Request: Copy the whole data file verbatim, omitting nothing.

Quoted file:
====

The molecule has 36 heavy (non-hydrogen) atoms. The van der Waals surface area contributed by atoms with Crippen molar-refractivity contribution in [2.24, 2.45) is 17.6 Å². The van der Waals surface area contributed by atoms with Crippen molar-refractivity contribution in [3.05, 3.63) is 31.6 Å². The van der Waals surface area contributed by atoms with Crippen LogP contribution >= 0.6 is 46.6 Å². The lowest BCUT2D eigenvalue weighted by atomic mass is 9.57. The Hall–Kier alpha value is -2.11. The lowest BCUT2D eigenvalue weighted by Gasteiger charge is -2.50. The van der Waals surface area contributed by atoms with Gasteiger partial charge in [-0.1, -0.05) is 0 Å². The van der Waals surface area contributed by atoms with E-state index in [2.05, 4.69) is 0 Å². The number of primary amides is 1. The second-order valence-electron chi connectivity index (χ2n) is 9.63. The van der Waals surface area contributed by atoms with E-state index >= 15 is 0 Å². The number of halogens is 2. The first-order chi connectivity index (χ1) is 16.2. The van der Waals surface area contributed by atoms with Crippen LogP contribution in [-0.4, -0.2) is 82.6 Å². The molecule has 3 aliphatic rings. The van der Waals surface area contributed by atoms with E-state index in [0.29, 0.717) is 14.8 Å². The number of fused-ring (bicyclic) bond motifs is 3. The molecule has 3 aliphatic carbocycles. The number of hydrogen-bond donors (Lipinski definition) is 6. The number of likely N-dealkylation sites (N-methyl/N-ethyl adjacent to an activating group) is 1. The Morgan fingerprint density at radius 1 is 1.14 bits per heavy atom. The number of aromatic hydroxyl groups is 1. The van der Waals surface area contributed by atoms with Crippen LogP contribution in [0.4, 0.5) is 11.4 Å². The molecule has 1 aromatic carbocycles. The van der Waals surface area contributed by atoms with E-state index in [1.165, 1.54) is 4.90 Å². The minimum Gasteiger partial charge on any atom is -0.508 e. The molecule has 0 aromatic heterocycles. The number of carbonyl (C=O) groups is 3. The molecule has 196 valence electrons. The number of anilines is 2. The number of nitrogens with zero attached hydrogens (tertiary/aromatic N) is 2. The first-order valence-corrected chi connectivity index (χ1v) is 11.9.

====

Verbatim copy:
The molecule has 36 heavy (non-hydrogen) atoms. The van der Waals surface area contributed by atoms with Crippen molar-refractivity contribution in [2.24, 2.45) is 17.6 Å². The van der Waals surface area contributed by atoms with Crippen molar-refractivity contribution in [3.05, 3.63) is 31.6 Å². The van der Waals surface area contributed by atoms with Crippen LogP contribution >= 0.6 is 46.6 Å². The lowest BCUT2D eigenvalue weighted by atomic mass is 9.57. The Hall–Kier alpha value is -2.11. The lowest BCUT2D eigenvalue weighted by Gasteiger charge is -2.50. The van der Waals surface area contributed by atoms with Gasteiger partial charge in [-0.1, -0.05) is 0 Å². The van der Waals surface area contributed by atoms with E-state index in [2.05, 4.69) is 0 Å². The number of primary amides is 1. The second-order valence-electron chi connectivity index (χ2n) is 9.63. The van der Waals surface area contributed by atoms with E-state index >= 15 is 0 Å². The number of halogens is 2. The first-order chi connectivity index (χ1) is 16.2. The van der Waals surface area contributed by atoms with Crippen LogP contribution in [-0.4, -0.2) is 82.6 Å². The molecule has 3 aliphatic rings. The van der Waals surface area contributed by atoms with E-state index in [0.29, 0.717) is 14.8 Å². The number of fused-ring (bicyclic) bond motifs is 3. The molecule has 3 aliphatic carbocycles. The number of hydrogen-bond donors (Lipinski definition) is 6. The number of likely N-dealkylation sites (N-methyl/N-ethyl adjacent to an activating group) is 1. The Morgan fingerprint density at radius 1 is 1.14 bits per heavy atom. The number of aromatic hydroxyl groups is 1. The van der Waals surface area contributed by atoms with Crippen LogP contribution in [0.4, 0.5) is 11.4 Å². The molecule has 1 aromatic carbocycles. The van der Waals surface area contributed by atoms with E-state index in [1.165, 1.54) is 4.90 Å². The minimum Gasteiger partial charge on any atom is -0.508 e. The molecule has 0 aromatic heterocycles. The number of carbonyl (C=O) groups is 3. The molecule has 196 valence electrons. The number of anilines is 2. The number of nitrogens with zero attached hydrogens (tertiary/aromatic N) is 2. The first-order valence-corrected chi connectivity index (χ1v) is 11.9.